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Astana, Kazakhstan • 17 October 2022

‘I make f***ing amazing clothes’ Unique Kazakh Street Fashion by ChopX

How one woman from Kazakhstan created hoodies people hunt for

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Photo by Adelina Kulyashkina
Photo by Adelina Kulyashkina

What Yana Bakumova is doing now is jaw-dropping. In just one year, she created a clothing brand that sells out from scratch. Her ChopX streetwear has developed a formula made to turn heads: a bold blend of flashy design with traditional Kazakh motifs and pop culture references. Top it off with excellent quality and Yana’s unique social media presence and you will get the brand buyers hunt for.

Read how Yana found her own voice in the Kazakh fashion world in an interview with QazMonitor.

‘Will you sign it for me?’

Yana has just started to set up a row of T-shirts and “swineshots” as she calls them jokingly for her very first pop-up store in Astana. Maybe that’s why she looks genuinely surprised when a buyer in a bright green ChopX shirt asks to sign the brand postcard - a small complimentary gift packed with every order in the iconic AYGEN plastic bag (another cultural reference in Kazakhstan).

A considerable crowd has already come to shop around. Some are wearing a ChopX item and have come to collect their orders and chat. Others are seen taking photos of hoodies with Buggs Bunny and Kazakh phrases written out in Metallica-style font, or phone cases featuring Snoop Dogg rolling dough filled with, well, something (see figure below).

T-shirts on Tinder?

How did you start the brand?

Even before ChopX, I was selling T-shirts online on Tinder. I had to survive somehow in 2020 [laughs]. I set up a profile, researched the types of ads available, and placed my own. But that was just for fun. Later, for the mass production of ChopX items, I carefully planned the design to create something special and of high quality.

It really started in 2021, when I made a Rick and Morty hoodie for myself. I ordered the tailoring template from the constructor who also sewed it for me. I posted it on Instagram, and got about five orders from my friends and acquaintances.

The fun part was that I had nothing to sell [laughs]. 

How did the brand grow?

It all started from scratch. I was taking one to two orders a day; I had no sewing shop. If I was lucky to be tagged by media personalities on Instagram, then I could hope for about 10 orders. I did everything at home by myself - online sales, picking up orders from tailors, and constantly running back and forth.

At one point, I realized I had to quit my main job and put my energy into ChopX. At first, I told myself that I would plan everything carefully and give myself a month to transition. But that came sooner than expected - I was out of a job in May. I took it as a sign to do my own thing. Now, I work with five tailors, each of whom take about 10 orders a day, though there’s one person who is able to sew about 20 hoodies daily.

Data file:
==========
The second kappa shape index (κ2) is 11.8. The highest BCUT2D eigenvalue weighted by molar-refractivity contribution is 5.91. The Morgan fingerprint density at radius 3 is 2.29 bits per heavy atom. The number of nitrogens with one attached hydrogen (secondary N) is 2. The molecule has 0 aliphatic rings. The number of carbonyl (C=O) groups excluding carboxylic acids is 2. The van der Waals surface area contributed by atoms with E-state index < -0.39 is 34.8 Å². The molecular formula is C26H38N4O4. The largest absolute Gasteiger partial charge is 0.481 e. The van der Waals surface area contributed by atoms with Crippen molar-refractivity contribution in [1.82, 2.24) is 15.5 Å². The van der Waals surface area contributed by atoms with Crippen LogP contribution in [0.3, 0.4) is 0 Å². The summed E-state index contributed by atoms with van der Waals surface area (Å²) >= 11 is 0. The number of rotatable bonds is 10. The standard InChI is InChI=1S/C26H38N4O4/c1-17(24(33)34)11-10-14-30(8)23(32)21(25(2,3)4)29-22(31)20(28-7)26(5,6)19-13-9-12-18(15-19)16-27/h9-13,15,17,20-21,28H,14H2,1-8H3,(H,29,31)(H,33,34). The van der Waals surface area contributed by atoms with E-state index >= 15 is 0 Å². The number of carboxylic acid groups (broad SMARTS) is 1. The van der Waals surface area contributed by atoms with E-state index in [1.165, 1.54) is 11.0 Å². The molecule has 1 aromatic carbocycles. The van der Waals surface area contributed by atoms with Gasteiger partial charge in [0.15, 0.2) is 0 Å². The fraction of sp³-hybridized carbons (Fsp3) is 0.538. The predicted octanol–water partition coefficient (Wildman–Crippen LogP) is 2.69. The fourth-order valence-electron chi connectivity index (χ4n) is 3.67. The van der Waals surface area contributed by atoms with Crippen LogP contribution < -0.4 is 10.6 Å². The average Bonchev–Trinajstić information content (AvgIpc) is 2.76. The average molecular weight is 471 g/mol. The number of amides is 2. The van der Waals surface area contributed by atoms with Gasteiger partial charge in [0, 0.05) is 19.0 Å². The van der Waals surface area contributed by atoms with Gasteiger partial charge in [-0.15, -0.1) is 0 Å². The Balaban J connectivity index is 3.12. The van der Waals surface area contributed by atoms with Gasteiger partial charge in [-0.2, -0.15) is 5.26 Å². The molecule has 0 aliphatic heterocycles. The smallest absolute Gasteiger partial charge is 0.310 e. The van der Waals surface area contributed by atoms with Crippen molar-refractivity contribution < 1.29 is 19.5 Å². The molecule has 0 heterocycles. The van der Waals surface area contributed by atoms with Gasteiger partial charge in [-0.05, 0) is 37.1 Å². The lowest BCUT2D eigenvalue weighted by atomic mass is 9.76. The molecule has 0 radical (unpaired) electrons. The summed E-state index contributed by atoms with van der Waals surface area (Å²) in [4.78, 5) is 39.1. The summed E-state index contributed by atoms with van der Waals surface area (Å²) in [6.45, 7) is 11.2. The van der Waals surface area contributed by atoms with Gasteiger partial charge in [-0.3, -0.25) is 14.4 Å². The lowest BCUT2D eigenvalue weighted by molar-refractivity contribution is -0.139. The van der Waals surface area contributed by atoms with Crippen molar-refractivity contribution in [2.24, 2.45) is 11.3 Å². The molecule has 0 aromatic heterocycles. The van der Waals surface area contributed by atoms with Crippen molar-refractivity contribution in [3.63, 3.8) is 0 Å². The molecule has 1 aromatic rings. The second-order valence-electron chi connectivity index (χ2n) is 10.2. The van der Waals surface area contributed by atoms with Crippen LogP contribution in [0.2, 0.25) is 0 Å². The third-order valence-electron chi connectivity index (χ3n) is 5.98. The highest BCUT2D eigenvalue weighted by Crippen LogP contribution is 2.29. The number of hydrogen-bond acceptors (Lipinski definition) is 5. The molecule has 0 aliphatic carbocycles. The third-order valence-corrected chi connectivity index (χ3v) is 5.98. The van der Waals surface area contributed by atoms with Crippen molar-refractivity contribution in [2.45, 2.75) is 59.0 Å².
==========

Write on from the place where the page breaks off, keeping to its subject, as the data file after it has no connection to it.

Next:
We opened our small sewing shop in Almaty in March, but I didn’t make any big announcements about it. We also had our physical store where customers could come and try things on.

Your social media tone with the audience is a big part of the brand. Was it also carefully planned?

When I used to work as an SMM manager, I was always told to compose the text according to a certain template, with content planned a month ahead. I found that too stressful. I wanted to write something spontaneous and sincere. So I post whenever I want, and write the way I would say it.

Where do your catchy designs come from?

I was looking for an illustrator for a long time, and then I found Rishat. He is the author of the first designs - Rick and Morty, the Myasagan print, and the snake in the takiya.

The workflow is as follows: I give the idea to the designer, they implement it, and we revise the samples until it’s finalized. Sometimes the process takes a very long time - the Jailau design took six months to develop. It was drawn by a very talented 18-year-old tattoo artist.

Currently, I work with one full-time designer - Janel.

Who is your customer?

My target audience was originally 23 plus - a working audience willing to pay for quality products. I didn't really consider the younger and TikTok audience. However, sometimes I see heartwarming stories of young customers who save their pocket money to buy a sweatshirt.

Quality-wise, I prefer triple-layered cotton for myself, so I use it for ChopX as well. A person should feel comfortable in my clothes. If they were synthetic fleece, a person would sweat like a dog. [chuckles]

As for the pricing, I take into account the tailor’s Iabor, fabric cost, the illustrator’s work, and even electricity bills. I found the original prices to be quite reasonable, but now some people tell me it’s cheap.

Are you planning to open another offline shop?

I already participated in offline fairs in Almaty, but this is my first time in Astana. Currently, our demand is becoming higher than our supply, so I get occasional offers to open stores in Astana, Almaty, and Aktau. But I rejected them. Everything has its time, you know. I want to make the brand grow enough for me to open them myself.

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Kazakhstan
Business
Almaty
Fashion
Streetwear